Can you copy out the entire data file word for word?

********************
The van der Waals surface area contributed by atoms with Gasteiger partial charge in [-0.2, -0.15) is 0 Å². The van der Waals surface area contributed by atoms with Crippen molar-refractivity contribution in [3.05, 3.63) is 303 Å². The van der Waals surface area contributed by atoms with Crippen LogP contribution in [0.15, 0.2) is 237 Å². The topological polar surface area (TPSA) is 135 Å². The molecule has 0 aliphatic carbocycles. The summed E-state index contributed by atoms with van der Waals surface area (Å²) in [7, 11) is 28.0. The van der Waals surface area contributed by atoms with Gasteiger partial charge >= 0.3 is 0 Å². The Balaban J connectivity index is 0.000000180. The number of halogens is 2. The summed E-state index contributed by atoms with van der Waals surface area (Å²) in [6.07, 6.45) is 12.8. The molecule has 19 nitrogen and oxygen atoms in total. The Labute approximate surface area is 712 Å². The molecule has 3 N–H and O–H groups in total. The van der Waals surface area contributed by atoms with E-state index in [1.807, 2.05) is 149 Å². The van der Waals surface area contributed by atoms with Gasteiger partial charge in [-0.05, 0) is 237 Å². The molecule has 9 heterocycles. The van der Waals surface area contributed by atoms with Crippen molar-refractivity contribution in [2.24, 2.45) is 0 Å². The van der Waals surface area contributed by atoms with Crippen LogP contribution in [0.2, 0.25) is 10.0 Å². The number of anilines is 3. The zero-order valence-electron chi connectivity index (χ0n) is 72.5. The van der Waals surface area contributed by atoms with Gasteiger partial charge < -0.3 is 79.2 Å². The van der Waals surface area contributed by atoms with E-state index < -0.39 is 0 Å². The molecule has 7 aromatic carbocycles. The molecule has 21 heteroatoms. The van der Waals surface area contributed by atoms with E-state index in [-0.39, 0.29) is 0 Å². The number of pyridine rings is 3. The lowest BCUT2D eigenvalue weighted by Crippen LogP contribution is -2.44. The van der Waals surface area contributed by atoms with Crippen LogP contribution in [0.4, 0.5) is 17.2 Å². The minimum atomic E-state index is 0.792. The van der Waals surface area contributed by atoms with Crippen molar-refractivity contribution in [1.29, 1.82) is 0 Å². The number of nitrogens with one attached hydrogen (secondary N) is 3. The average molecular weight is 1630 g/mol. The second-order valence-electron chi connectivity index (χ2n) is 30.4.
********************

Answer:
The van der Waals surface area contributed by atoms with Gasteiger partial charge in [-0.2, -0.15) is 0 Å². The van der Waals surface area contributed by atoms with Crippen molar-refractivity contribution in [3.05, 3.63) is 303 Å². The van der Waals surface area contributed by atoms with Crippen LogP contribution in [0.15, 0.2) is 237 Å². The topological polar surface area (TPSA) is 135 Å². The molecule has 0 aliphatic carbocycles. The summed E-state index contributed by atoms with van der Waals surface area (Å²) in [7, 11) is 28.0. The van der Waals surface area contributed by atoms with Gasteiger partial charge >= 0.3 is 0 Å². The Balaban J connectivity index is 0.000000180. The number of halogens is 2. The summed E-state index contributed by atoms with van der Waals surface area (Å²) in [6.07, 6.45) is 12.8. The molecule has 19 nitrogen and oxygen atoms in total. The Labute approximate surface area is 712 Å². The molecule has 3 N–H and O–H groups in total. The van der Waals surface area contributed by atoms with E-state index in [1.807, 2.05) is 149 Å². The van der Waals surface area contributed by atoms with Gasteiger partial charge in [-0.05, 0) is 237 Å². The molecule has 9 heterocycles. The van der Waals surface area contributed by atoms with Crippen molar-refractivity contribution in [2.24, 2.45) is 0 Å². The van der Waals surface area contributed by atoms with Crippen LogP contribution in [0.2, 0.25) is 10.0 Å². The number of anilines is 3. The zero-order valence-electron chi connectivity index (χ0n) is 72.5. The van der Waals surface area contributed by atoms with Gasteiger partial charge < -0.3 is 79.2 Å². The van der Waals surface area contributed by atoms with E-state index < -0.39 is 0 Å². The molecule has 7 aromatic carbocycles. The molecule has 21 heteroatoms. The van der Waals surface area contributed by atoms with E-state index in [-0.39, 0.29) is 0 Å². The number of pyridine rings is 3. The lowest BCUT2D eigenvalue weighted by Crippen LogP contribution is -2.44. The van der Waals surface area contributed by atoms with Crippen LogP contribution in [0.4, 0.5) is 17.2 Å². The minimum atomic E-state index is 0.792. The van der Waals surface area contributed by atoms with Crippen molar-refractivity contribution in [1.29, 1.82) is 0 Å². The number of nitrogens with one attached hydrogen (secondary N) is 3. The average molecular weight is 1630 g/mol. The second-order valence-electron chi connectivity index (χ2n) is 30.4.